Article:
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Ten days ago I contacted a professor who conducts research in a field I am deeply interested in, to ask about PhD positions. He replied very politely that he had no funding available to hire a new person in his research group.

Today, the university announced that there is funding available for PhD positions and they welcome applications. In the application I am supposed to choose from a list of supervisors and try to convince them via a motivation letter and without directly contacting them.

Should I put the name of that professor or is it not a good idea? Wouldn't he know that there is some funding coming up soon, to suggest to me to wait a bit or is it possible he didn't know about it? Was he trying to politely say that he is not interested in me? If so, would it be a better idea to choose another supervisor or be persistent?

  • The "without directly contacting them" makes this tricky. Otherwise, I would suggest contacting the professor again to ask if he would be interested in taking you on if you were able to get funding from the university. That would clarify whether he meant "I want to work with you but don't have funding" or "I don't want to work with you". – Nate Eldredge Jan 17 '15 at 17:52
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Maybe he meant that he didn't have funding to hire you directly. Or perhaps the university funding details are not known to everybody outside of the corresponding committee until they are out. Or even he was just oblivious to the existence of this.

There is no way to know without specifics, and there is little risk in just applying.

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Well, there are two possibilities:

  1. The professor has no funding available to hire a new person in his research group
  2. The professor is trying to politely say that he is not interested in you

It seems like in either of those cases, you should choose another supervisor. It sounds like he doesn't want you, so if you apply to the university intending to work with him, you'll probably get rejected.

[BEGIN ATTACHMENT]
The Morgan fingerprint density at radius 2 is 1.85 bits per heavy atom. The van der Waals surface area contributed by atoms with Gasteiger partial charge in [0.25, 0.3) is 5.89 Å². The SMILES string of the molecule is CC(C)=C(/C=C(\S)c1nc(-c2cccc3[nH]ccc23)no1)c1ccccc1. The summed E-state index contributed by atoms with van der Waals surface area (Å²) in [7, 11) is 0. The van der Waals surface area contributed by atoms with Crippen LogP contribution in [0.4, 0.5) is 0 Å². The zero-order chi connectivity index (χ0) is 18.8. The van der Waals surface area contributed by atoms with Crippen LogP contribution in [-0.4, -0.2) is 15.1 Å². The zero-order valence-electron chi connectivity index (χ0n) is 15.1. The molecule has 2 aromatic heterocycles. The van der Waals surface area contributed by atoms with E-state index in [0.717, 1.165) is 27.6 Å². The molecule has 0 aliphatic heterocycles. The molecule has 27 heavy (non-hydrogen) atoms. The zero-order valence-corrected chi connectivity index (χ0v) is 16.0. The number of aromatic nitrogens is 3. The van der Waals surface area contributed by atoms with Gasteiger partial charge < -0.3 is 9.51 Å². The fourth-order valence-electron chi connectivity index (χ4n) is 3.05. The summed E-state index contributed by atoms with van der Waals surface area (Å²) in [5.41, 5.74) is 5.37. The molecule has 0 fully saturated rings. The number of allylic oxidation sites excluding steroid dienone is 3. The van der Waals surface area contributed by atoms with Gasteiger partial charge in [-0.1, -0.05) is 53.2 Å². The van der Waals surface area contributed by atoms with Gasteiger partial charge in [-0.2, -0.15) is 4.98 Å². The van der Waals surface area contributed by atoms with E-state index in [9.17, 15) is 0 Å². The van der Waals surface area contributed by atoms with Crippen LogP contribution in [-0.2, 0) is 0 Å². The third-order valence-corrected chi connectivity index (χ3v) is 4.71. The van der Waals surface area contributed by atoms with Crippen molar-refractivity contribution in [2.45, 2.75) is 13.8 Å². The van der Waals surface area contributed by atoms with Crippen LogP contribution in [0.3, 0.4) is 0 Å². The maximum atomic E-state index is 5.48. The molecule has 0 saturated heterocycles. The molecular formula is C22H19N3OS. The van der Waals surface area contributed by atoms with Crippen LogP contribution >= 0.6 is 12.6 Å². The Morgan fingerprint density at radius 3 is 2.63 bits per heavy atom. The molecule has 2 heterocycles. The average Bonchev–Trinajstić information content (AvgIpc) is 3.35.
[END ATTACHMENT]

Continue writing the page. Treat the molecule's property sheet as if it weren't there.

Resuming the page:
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    Why is the first possibility a problem? Professor does not have funding, student finds funding through university scholarship, problem solved. I see this happening quite often and I would send a second mail to inform the professor about the other source of funding and whether it is OK to apply. – o4tlulz Jan 16 '15 at 21:43
  • @o4tlulz: It depends a lot on the school, how easy it is to get funding through teaching assistantships, whether students in your department are guaranteed funding, etc. It can be more of a pain in the butt to work with a professor who doesn't have funding because you might have to TA more. – Ben Bitdiddle Jan 16 '15 at 23:34
  • @BenBitdiddle you cannot know that from his answer without asking more. If the OP is very interested in the area, it is definitely worth trying (or asking further). – Davidmh Jan 17 '15 at 11:47
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You should list that professor on your letter and at least go down with your guns blazing. He at least knows your name and has interacted with you enough that he would choose to look more closely at your application now.

You can only take his earlier statements about lack of funding at face value. Also remember that not all of us are fortunate enough to charm the socks off every person we meet upon first meeting them. This professor may be someone who needs to warm up to people. At the very least, he is likely to respect you for your persistence in reaching out to him again in this way.

What is relevant here is that this professor conducts research in a field you said you are DEEPLY INTERESTED in. List this professor as your desired supervisor.

There may also be the possibility this professor may decline to be your supervisor, for reasons that have little to do with you, and may instead refer your application to another professor, who winds up becoming your supervisor. If he did such a thing, it would probably be based on his expert knowledge of the situation, and that would be a good thing for you.

Faint heart never won fair lady. Forget the overthinking, analytical stuff here and if you are going to go down, going after something you want, make sure it is with both guns blazing. List this professor as your desired supervisor.

Good Luck.

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